The Gaslight, Gatekeep, and Girlbossing of US College Admissions


The Odyssey Online

In 2017, Stanford earned $3,824,730 from total applications, and $3,632,130 from rejected applications.

“US college admissions is a crapshoot,” starts every college decisions reaction video. “This year, I applied to 34 schools. I wouldn’t recommend it.” Our eyes roll out of our heads.

In recent years, it’s undeniable that students have been applying to more and more colleges for undergraduate education. This year, NYU received 105,000 applications in their regular decision pool, according to one of the university’s instagram posts. The caption states, “This is the 15th year in a row of record-setting application numbers at NYU, and applications have more than doubled during that period.”

Oh, but that’s not all. If you thought you could avoid this by applying to smaller, less mainstream schools, you’d be wrong. This affliction is pervasive, reaching even the small liberal arts colleges. Colgate University, a liberal arts college in New York state, received over 21,000 applications this season, nearly tripling their average application intake. For reference, in 2019, they received 9,951 applications.

Is there a population boom that we are forgetting? No, not really. Is secondary education becoming so inspiring that everyone wants to go to college? Given the trends in high schoolers’ mental health, I’d also say that is a clear no.

So what’s causing the influx in college applications?

If you ask a high school senior, the answer is simple: it’s a prisoner’s dilemma. Everyone benefits if everyone applies to fewer schools, but individually, you benefit if you apply to as many schools as you can. If everyone applied to fewer schools, students would apply only to the schools they liked best and the ones they were best fit for. It would be easier to get into the schools applicants liked the most, because admissions offices would have more time to read each application, and there would be less competition from overqualified students. However, in the current environment, everyone is applying to more schools, and if you don’t, you’re done for.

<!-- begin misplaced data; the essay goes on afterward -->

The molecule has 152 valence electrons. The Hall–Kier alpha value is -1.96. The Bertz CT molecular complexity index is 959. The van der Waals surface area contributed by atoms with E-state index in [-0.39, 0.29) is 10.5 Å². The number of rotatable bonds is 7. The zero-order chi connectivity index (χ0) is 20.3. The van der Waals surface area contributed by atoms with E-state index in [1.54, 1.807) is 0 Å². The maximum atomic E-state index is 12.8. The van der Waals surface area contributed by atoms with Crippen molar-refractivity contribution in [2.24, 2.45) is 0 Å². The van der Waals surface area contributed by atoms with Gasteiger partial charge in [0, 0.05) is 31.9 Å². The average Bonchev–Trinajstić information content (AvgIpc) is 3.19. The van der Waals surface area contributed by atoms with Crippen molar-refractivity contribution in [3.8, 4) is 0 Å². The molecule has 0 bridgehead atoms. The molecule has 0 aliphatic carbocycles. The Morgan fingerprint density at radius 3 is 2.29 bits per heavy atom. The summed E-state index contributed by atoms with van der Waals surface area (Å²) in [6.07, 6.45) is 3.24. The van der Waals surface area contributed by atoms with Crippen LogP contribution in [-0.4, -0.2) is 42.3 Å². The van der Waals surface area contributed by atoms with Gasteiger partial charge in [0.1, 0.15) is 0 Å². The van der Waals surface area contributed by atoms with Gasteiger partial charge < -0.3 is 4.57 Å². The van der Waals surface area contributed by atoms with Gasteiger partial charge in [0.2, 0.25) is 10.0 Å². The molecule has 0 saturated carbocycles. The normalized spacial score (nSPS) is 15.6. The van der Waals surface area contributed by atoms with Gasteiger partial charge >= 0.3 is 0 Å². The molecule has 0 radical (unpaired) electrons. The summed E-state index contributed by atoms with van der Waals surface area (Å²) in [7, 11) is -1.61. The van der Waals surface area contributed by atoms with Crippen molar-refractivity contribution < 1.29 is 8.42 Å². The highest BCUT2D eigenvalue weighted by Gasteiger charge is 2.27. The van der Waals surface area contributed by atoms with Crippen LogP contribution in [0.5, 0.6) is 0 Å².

Colleges, particularly “elite ones,” are receiving so many applications that their acceptance rates can do nothing except drop. With even lower acceptance rates, students feel pressured to apply to even more schools, because the chances of getting into even one are just so low.

You want to say, everybody, stop. Just stop applying! But every year, the common data sets come out, and the numbers grow. But the application numbers aren’t the only ones on the rise. The application revenue that these schools are receiving is also unbelievable. Prestigious schools are earning millions of dollars every year from application fees alone, a large majority of which is coming from rejected applicants. For example, in 2017, Stanford earned $3,824,730 from total applications, and $3,632,130 from rejected applications. Columbia earned $3,137,435 from total applications, and $2,930,205 from rejected applications. And the nail in the coffin? UCLA earned $6,488,300 from total applications, and a whopping $5,367,180 from rejected applications.

This gargantuan sum of money isn’t just materializing out of nowhere. Every year, the average college applicant is spending more and more money on applying. Since most applications cost $70-$80, if you wish to apply to a dozen “elite” schools, that’s one grand. But it doesn’t stop there. The college admissions industry is a fan of irony. Applying for aid? The College Board CSS financial aid profile charges $16 per school that you send your profile to.